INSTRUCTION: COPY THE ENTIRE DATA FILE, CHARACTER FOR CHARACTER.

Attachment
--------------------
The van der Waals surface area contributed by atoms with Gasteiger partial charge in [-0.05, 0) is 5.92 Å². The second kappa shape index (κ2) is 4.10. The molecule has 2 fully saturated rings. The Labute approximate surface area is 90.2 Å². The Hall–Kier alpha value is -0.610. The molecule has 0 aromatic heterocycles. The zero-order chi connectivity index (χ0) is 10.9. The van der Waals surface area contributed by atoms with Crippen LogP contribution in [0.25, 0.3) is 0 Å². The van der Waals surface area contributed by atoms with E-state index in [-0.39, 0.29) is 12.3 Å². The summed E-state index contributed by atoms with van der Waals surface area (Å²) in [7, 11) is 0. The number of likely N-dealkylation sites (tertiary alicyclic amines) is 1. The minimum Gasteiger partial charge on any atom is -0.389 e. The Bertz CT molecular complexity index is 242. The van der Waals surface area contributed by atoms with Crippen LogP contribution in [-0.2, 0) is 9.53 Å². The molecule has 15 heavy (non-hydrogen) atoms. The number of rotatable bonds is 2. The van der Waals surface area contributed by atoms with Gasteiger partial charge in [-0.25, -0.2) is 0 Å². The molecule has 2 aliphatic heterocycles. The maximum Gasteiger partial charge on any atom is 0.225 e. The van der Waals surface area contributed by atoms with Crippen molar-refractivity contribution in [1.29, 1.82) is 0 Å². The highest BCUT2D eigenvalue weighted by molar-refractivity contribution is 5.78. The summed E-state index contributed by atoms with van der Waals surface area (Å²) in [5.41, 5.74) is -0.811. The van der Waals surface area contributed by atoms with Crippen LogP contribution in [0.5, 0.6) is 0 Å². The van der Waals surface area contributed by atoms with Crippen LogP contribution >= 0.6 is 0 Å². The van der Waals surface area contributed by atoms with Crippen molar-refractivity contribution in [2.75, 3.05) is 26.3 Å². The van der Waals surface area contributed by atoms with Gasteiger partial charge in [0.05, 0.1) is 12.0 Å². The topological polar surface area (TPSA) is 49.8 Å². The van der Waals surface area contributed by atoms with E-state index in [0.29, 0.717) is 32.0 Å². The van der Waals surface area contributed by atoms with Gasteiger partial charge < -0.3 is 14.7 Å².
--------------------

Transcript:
The van der Waals surface area contributed by atoms with Gasteiger partial charge in [-0.05, 0) is 5.92 Å². The second kappa shape index (κ2) is 4.10. The molecule has 2 fully saturated rings. The Labute approximate surface area is 90.2 Å². The Hall–Kier alpha value is -0.610. The molecule has 0 aromatic heterocycles. The zero-order chi connectivity index (χ0) is 10.9. The van der Waals surface area contributed by atoms with Crippen LogP contribution in [0.25, 0.3) is 0 Å². The van der Waals surface area contributed by atoms with E-state index in [-0.39, 0.29) is 12.3 Å². The summed E-state index contributed by atoms with van der Waals surface area (Å²) in [7, 11) is 0. The number of likely N-dealkylation sites (tertiary alicyclic amines) is 1. The minimum Gasteiger partial charge on any atom is -0.389 e. The Bertz CT molecular complexity index is 242. The van der Waals surface area contributed by atoms with Crippen LogP contribution in [-0.2, 0) is 9.53 Å². The molecule has 15 heavy (non-hydrogen) atoms. The number of rotatable bonds is 2. The van der Waals surface area contributed by atoms with Gasteiger partial charge in [-0.25, -0.2) is 0 Å². The molecule has 2 aliphatic heterocycles. The maximum Gasteiger partial charge on any atom is 0.225 e. The van der Waals surface area contributed by atoms with Crippen molar-refractivity contribution in [1.29, 1.82) is 0 Å². The highest BCUT2D eigenvalue weighted by molar-refractivity contribution is 5.78. The summed E-state index contributed by atoms with van der Waals surface area (Å²) in [5.41, 5.74) is -0.811. The van der Waals surface area contributed by atoms with Crippen LogP contribution in [0.5, 0.6) is 0 Å². The van der Waals surface area contributed by atoms with Crippen LogP contribution >= 0.6 is 0 Å². The van der Waals surface area contributed by atoms with Crippen molar-refractivity contribution in [2.75, 3.05) is 26.3 Å². The van der Waals surface area contributed by atoms with Gasteiger partial charge in [0.05, 0.1) is 12.0 Å². The topological polar surface area (TPSA) is 49.8 Å². The van der Waals surface area contributed by atoms with E-state index in [0.29, 0.717) is 32.0 Å². The van der Waals surface area contributed by atoms with Gasteiger partial charge < -0.3 is 14.7 Å².